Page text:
While not all native plants are going to fare well under climate change, many have survived millennia in their changing environments, adapting along the way. “There is so much food that grows everywhere without anybody really doing much at all. And here we are cover cropping, spreading compost, tilling, putting on plastic mulch, irrigating daily, weeding, constantly dealing with crop losses from pests,” Fyhrie says. “Everything that we’re growing for our profit is so high intensity in terms of labor and resources, and then we’re surrounded on all sides by these plants that are just producing and producing. It just didn’t compute that we would only be growing these really resource intensive crops and basically ignoring all the resources that just exist on this land.”
Elderberries won’t replace apricots any time soon. Developing ancient and native crops or breeding new ones comes with a host of complications and long lead times. Processing elderberries requires a lot of labor, and they can be hard to digest. Kernza grains are less than a quarter the size of standard wheat grains, making harvesting difficult and costly, as Little points out, and recent crop failures limited General Mills’ Kernza rollout. Plus, changing consumers’ tastes is no easy feat.
“The more that we start to incorporate those now—while we have the water to establish them—the more resilient small farms will be in the future.”But, there’s potential. When I stopped by the Davis Food Co-op on my way home from Cloverleaf, the woman at the wellness counter told me elderberries haven’t reached CBD status, but she’s definitely noticed an uptick in products lining the shelves. At first, Kernza was only used in boutique west coast breweries and bakeries; now it’s being adopted by one the country’s largest multinational corporations. So to Fyhrie, exploring new options like elderberries feels worth the squeeze.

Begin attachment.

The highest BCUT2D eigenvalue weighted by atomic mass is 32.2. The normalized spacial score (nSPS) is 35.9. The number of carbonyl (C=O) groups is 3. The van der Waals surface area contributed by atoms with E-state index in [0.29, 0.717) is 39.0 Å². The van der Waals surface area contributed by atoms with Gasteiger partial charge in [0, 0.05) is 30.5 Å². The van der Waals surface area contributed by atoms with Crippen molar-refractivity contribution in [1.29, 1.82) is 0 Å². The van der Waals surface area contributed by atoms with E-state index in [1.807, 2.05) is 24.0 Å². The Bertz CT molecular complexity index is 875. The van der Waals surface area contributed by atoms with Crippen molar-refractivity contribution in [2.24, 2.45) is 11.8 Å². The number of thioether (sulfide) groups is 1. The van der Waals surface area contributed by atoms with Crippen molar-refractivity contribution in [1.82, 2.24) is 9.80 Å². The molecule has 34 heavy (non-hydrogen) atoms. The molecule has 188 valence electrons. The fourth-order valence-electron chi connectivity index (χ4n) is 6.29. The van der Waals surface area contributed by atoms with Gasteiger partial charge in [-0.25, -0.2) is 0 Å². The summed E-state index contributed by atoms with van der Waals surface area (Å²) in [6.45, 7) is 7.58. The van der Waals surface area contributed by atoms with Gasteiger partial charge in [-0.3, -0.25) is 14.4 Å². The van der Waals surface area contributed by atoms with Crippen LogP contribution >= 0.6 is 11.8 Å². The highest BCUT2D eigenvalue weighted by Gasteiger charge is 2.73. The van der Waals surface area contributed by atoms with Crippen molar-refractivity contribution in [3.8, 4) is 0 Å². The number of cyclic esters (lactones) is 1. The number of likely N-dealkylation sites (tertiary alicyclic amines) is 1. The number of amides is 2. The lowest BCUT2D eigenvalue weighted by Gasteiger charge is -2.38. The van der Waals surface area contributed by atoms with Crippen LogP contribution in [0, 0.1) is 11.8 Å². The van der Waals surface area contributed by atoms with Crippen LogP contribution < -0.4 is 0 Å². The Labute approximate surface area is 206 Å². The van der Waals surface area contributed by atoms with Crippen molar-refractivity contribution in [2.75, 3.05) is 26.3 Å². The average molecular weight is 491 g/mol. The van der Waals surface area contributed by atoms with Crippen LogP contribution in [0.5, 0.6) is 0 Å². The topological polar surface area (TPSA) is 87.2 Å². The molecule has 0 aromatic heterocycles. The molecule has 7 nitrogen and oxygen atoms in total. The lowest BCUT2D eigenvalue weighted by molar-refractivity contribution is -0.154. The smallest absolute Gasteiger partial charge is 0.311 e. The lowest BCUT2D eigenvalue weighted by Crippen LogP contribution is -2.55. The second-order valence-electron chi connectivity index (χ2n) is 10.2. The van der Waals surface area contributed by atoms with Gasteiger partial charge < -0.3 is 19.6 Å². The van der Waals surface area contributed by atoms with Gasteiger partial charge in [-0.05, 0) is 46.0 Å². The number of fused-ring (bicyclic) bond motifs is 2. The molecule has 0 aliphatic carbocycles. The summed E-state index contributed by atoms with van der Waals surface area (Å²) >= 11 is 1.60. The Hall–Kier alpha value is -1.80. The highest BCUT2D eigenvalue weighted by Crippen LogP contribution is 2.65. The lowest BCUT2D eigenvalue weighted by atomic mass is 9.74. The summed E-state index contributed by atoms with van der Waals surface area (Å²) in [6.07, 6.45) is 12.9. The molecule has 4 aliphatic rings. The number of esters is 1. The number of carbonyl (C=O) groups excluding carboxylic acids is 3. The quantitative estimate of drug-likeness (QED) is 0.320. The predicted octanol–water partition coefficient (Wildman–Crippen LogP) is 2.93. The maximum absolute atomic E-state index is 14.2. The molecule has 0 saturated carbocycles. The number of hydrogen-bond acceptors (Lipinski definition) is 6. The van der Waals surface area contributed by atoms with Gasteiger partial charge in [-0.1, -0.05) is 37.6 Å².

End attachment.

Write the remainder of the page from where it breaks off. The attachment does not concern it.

She thinks it’s important to start to “really think about what type of plants can we get away with not watering, can we get away with putting less fertilizer, can deal with the heat, don’t need as much chill in the winter,” she says. “The more that we start to incorporate those now—while we have the water to establish them—the more resilient small farms will be in the future.”